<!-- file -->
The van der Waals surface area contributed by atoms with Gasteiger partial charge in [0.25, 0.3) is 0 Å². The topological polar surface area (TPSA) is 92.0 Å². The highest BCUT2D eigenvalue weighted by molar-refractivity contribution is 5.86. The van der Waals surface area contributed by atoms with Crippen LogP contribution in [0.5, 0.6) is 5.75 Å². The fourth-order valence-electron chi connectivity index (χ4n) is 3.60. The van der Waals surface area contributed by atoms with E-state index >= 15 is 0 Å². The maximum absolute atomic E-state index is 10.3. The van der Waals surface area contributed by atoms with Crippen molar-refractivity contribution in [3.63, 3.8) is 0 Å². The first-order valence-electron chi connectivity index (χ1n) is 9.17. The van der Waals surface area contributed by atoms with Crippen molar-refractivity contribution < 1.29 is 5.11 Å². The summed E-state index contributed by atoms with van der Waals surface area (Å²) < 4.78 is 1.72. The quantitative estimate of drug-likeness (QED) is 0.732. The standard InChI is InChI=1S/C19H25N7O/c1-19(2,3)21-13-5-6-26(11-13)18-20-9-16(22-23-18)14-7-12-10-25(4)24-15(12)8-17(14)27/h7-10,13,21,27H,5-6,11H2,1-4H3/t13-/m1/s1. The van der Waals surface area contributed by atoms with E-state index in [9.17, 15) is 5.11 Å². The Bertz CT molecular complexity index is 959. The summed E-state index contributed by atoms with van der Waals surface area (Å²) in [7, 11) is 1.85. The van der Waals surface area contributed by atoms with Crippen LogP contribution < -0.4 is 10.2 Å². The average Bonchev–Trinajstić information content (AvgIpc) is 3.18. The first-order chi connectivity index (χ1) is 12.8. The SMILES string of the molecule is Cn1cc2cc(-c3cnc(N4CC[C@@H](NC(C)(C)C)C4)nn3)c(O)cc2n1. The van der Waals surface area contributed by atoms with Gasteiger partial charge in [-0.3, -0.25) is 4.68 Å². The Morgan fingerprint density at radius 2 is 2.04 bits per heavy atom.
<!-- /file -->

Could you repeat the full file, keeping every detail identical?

The van der Waals surface area contributed by atoms with Gasteiger partial charge in [0.25, 0.3) is 0 Å². The topological polar surface area (TPSA) is 92.0 Å². The highest BCUT2D eigenvalue weighted by molar-refractivity contribution is 5.86. The van der Waals surface area contributed by atoms with Crippen LogP contribution in [0.5, 0.6) is 5.75 Å². The fourth-order valence-electron chi connectivity index (χ4n) is 3.60. The van der Waals surface area contributed by atoms with E-state index >= 15 is 0 Å². The maximum absolute atomic E-state index is 10.3. The van der Waals surface area contributed by atoms with Crippen molar-refractivity contribution in [3.63, 3.8) is 0 Å². The first-order valence-electron chi connectivity index (χ1n) is 9.17. The van der Waals surface area contributed by atoms with Crippen molar-refractivity contribution < 1.29 is 5.11 Å². The summed E-state index contributed by atoms with van der Waals surface area (Å²) < 4.78 is 1.72. The quantitative estimate of drug-likeness (QED) is 0.732. The standard InChI is InChI=1S/C19H25N7O/c1-19(2,3)21-13-5-6-26(11-13)18-20-9-16(22-23-18)14-7-12-10-25(4)24-15(12)8-17(14)27/h7-10,13,21,27H,5-6,11H2,1-4H3/t13-/m1/s1. The van der Waals surface area contributed by atoms with E-state index in [9.17, 15) is 5.11 Å². The Bertz CT molecular complexity index is 959. The summed E-state index contributed by atoms with van der Waals surface area (Å²) in [7, 11) is 1.85. The van der Waals surface area contributed by atoms with Crippen LogP contribution < -0.4 is 10.2 Å². The average Bonchev–Trinajstić information content (AvgIpc) is 3.18. The first-order chi connectivity index (χ1) is 12.8. The SMILES string of the molecule is Cn1cc2cc(-c3cnc(N4CC[C@@H](NC(C)(C)C)C4)nn3)c(O)cc2n1. The van der Waals surface area contributed by atoms with Gasteiger partial charge in [-0.3, -0.25) is 4.68 Å². The Morgan fingerprint density at radius 2 is 2.04 bits per heavy atom.